Sloppy, Sloppy, Sloppy – Cubs 4, Red Sox 7

Game Sixty-Six – Cubs 4, Red Sox 7
WP – Matt Albers (2-0, BS 3) LP – Shawn Camp (2-4) Save – None

The Cubs and Red Sox played a game Sunday night that will not likely make any highlight reels. The Red Sox took the rubber game and won the series because they made fewer mistakes than the Cubs. The two teams kicked the ball all over the old ballyard and committed more errors than the four that were charged by the official scorer.

Once again, the Cubs brought the tying run to the plate in their final at bat but came away empty. Tony Campana, Welington Castillo and Luis Valbuena singled to load the bases and David DeJesus hit a fly to the track in center that allowed Campana to tag and score the Cubs’ fourth run … but Reed Johnson looked at strike three and Darwin Barney popped out to third to end the game.

The Cubs offense was pretty much held intact Sunday night. They managed only five hits in the first eight innings and finished with eight on the night and only one walk (2-for-10 with runners in scoring position, seven left on base).

Starlin Castro (3-for-4 with a double, a triple and two RBI) had a good night at the plate, with a little help from the official scorer. Castro was credited with a RBI double in the third on a ball that Dustin Pedroia dropped in shallow right. Darwin Barney (1-for-5 with two runs scored) and Reed Johnson (1-for-4 with a double and a run scored) did their part but the four, five and six hitters in the Cubs’ lineup (Alfonso Soriano, Jeff Baker and Joe Mather) were 0-for-10 with three strikeouts and eight runners left on base

Franklin Morales, who found out Friday that he would be subbing for the injured Josh Beckett, had a career night and left the game after five with his team up 3-2. Morales set a career high with nine strikeouts and allowed just four hits and two runs. Morales threw 80 pitches, 65 strikes, over five innings.

Paul Maholm struggled in the first and gave up two runs on three hits to the first four batters he faced. The Red Sox jumped out to an early 1-0 lead just seven pitches into the game. Maholm settled down somewhat and ended up with a quality start. Maholm surrendered three runs on six hits with a walk and six strikeouts over six innings of work (95 pitches, 60 strikes).

The Cubs bullpen and defense (two unearned runs) allowed the game to get out of control in the seventh. Shawn Camp took the loss after he allowed the only two batters he faced to reach base. James Russell (one unearned run on one hit in one inning) allowed both inherited runners to score and another one of his own to cross the plate in the seventh. An error by Starlin Castro in the eighth allowed the run charged to Jairo Asencio (one unearned run on three hits with two walks and a strikeout in two innings) to be unearned.

With Sunday’s loss (5-6 on Sundays in 2012), the Cubs dropped to a season-low 22 games under .500 with a 22-44 record …

The Red Sox jumped on Paul Maholm in the first frame. Scott Podsednik continued tormenting Cubs pitching and blooped a 1-1 pitch into center to start the game. Dustin Pedroia followed and ripped a 2-1 pitch into the gap in left center. The ball rolled to the wall, Podsednik scored all the way from first and seven pitches into the game, the Cubs were down 1-0.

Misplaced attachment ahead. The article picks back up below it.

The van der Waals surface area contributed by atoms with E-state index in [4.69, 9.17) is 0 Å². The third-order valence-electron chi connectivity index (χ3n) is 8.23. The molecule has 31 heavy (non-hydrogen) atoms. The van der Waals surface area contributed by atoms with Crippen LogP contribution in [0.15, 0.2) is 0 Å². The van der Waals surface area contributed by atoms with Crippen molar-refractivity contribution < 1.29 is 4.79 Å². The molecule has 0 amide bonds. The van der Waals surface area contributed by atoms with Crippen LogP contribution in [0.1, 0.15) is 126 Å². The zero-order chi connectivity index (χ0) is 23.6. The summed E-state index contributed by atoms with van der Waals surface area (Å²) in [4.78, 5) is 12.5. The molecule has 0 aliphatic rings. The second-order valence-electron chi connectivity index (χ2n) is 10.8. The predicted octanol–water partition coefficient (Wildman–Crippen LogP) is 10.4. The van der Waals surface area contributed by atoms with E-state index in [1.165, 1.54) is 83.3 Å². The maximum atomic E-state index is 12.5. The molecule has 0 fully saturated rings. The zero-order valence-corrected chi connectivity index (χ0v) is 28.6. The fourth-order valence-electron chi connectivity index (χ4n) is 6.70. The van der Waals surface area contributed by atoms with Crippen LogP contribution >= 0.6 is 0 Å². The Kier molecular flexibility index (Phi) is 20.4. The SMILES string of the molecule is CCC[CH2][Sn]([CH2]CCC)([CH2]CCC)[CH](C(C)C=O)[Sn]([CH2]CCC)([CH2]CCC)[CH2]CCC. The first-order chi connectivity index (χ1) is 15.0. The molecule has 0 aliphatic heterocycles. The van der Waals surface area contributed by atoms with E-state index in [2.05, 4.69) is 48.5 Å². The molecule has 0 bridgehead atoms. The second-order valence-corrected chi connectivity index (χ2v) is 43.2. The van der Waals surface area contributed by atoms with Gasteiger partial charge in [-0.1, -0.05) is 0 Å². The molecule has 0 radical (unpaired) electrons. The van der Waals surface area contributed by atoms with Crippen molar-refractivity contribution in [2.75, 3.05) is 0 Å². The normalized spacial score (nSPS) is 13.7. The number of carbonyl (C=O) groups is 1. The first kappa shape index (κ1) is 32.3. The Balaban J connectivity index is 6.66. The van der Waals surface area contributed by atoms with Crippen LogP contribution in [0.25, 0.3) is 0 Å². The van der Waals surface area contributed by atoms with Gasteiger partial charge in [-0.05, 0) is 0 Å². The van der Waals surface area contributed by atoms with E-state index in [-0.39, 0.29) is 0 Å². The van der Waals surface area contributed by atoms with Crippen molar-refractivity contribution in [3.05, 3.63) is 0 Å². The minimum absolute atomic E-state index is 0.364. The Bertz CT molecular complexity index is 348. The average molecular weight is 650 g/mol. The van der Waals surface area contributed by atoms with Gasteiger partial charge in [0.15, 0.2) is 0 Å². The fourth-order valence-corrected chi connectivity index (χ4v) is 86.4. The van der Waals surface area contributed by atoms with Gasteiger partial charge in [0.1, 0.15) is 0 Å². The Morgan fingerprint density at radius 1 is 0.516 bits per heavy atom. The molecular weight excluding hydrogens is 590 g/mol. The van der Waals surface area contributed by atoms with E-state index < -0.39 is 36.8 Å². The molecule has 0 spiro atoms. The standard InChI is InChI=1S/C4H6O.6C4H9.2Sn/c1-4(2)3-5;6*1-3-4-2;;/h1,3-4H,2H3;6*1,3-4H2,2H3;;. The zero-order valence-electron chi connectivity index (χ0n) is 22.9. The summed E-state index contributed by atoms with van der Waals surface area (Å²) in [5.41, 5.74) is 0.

Kevin Youkilis flied out to right center, advanced Pedroia to third and Sveum brought the right side of his infield in. David Ortiz lined a single into right, Pedroia scored and Boston took a 2-0 lead. Mike Aviles flied out to left center and Darnell McDonald popped out to right to end the inning.

Paul Maholm allowed two runs on three hits to the first four hitters and threw 21 pitches, 14 for strikes, in the first inning.

Reed Johnson led off the Cubs’ first with a double down the left field line (1-2 pitch). Darwin Barney popped out to short (0-2 pitch) for the first out. Starlin Castro put the Cubs on the board with a standing triple. Castro drove a 0-1 pitch from Morales into the gap in right center. Darnell McDonald took a bad route and the ball rolled to the wall. Alfonso Soriano failed to get the tying run in. Soriano struck out swinging on a 1-2 pitch and Jeff Baker hit a weak grounder to Ortiz for the third out. Morales threw only 19 pitches, 17 for strikes, in the first.

After one complete, the Red Sox had a 2-1 lead.

Paul Maholm struck out the side in order in the second. Maholm could not put the hitters away, even Morales, and ran the count full on each of the three hitters before getting them to swing and miss. Maholm threw 42 pitches in first two innings, 26 for strikes.

The bottom of the Cubs order did nothing in the second … 32 pitches for Morales after two, 26 for strikes.

Scott Podsednik grounded out to short to start the third. Pedroia followed with a single to left. Maholm could not put away Kevin Youkilis and the Red Sox third baseman worked another full count. Pedroia took off for second on the 3-2 pitch. Youkilis swung and missed and Castillo threw a strike to Barney and nailed Pedroia to end the inning. Maholm threw 59 pitches in the first three innings, 38 for strikes.

Paul Maholm and Reed Johnson went down quickly to start the Cubs’ third. Darwin Barney reached on a single to center (0-2 pitch). Starlin Castro worked the count to 3-2. Barney took off with the pitch as Castro popped the ball into shallow right. Pedroia struggled with the wind and dropped the ball as McDonald bumped into him. Barney kept running, turned it on when the ball dropped and slid in headfirst to the plate with the tying run. Castro was given a double and the Cubs tied the game at two. Soriano hit a weak grounder to third to end the inning.